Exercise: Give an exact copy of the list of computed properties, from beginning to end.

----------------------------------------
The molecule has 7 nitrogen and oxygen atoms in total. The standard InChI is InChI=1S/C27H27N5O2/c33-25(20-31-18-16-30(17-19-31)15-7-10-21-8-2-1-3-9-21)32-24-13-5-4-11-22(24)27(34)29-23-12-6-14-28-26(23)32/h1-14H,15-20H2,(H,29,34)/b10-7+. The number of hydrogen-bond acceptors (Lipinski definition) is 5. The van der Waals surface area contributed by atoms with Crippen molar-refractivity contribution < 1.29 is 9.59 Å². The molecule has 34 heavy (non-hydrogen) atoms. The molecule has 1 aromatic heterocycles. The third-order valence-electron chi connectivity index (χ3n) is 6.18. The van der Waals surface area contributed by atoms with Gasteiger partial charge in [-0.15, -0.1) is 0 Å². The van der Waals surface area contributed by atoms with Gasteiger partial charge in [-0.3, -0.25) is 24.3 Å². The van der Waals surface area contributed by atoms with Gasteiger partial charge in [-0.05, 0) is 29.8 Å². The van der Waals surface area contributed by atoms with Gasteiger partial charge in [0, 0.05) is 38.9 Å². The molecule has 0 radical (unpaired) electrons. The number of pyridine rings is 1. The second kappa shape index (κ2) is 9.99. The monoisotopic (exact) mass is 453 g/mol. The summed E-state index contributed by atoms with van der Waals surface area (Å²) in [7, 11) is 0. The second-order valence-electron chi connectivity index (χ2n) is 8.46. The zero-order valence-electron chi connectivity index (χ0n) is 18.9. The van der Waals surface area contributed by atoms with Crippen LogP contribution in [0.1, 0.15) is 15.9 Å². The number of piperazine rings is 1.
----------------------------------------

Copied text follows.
The molecule has 7 nitrogen and oxygen atoms in total. The standard InChI is InChI=1S/C27H27N5O2/c33-25(20-31-18-16-30(17-19-31)15-7-10-21-8-2-1-3-9-21)32-24-13-5-4-11-22(24)27(34)29-23-12-6-14-28-26(23)32/h1-14H,15-20H2,(H,29,34)/b10-7+. The number of hydrogen-bond acceptors (Lipinski definition) is 5. The van der Waals surface area contributed by atoms with Crippen molar-refractivity contribution < 1.29 is 9.59 Å². The molecule has 34 heavy (non-hydrogen) atoms. The molecule has 1 aromatic heterocycles. The third-order valence-electron chi connectivity index (χ3n) is 6.18. The van der Waals surface area contributed by atoms with Gasteiger partial charge in [-0.15, -0.1) is 0 Å². The van der Waals surface area contributed by atoms with Gasteiger partial charge in [-0.3, -0.25) is 24.3 Å². The van der Waals surface area contributed by atoms with Gasteiger partial charge in [-0.05, 0) is 29.8 Å². The van der Waals surface area contributed by atoms with Gasteiger partial charge in [0, 0.05) is 38.9 Å². The molecule has 0 radical (unpaired) electrons. The number of pyridine rings is 1. The second kappa shape index (κ2) is 9.99. The monoisotopic (exact) mass is 453 g/mol. The summed E-state index contributed by atoms with van der Waals surface area (Å²) in [7, 11) is 0. The second-order valence-electron chi connectivity index (χ2n) is 8.46. The zero-order valence-electron chi connectivity index (χ0n) is 18.9. The van der Waals surface area contributed by atoms with Crippen LogP contribution in [0.1, 0.15) is 15.9 Å². The number of piperazine rings is 1.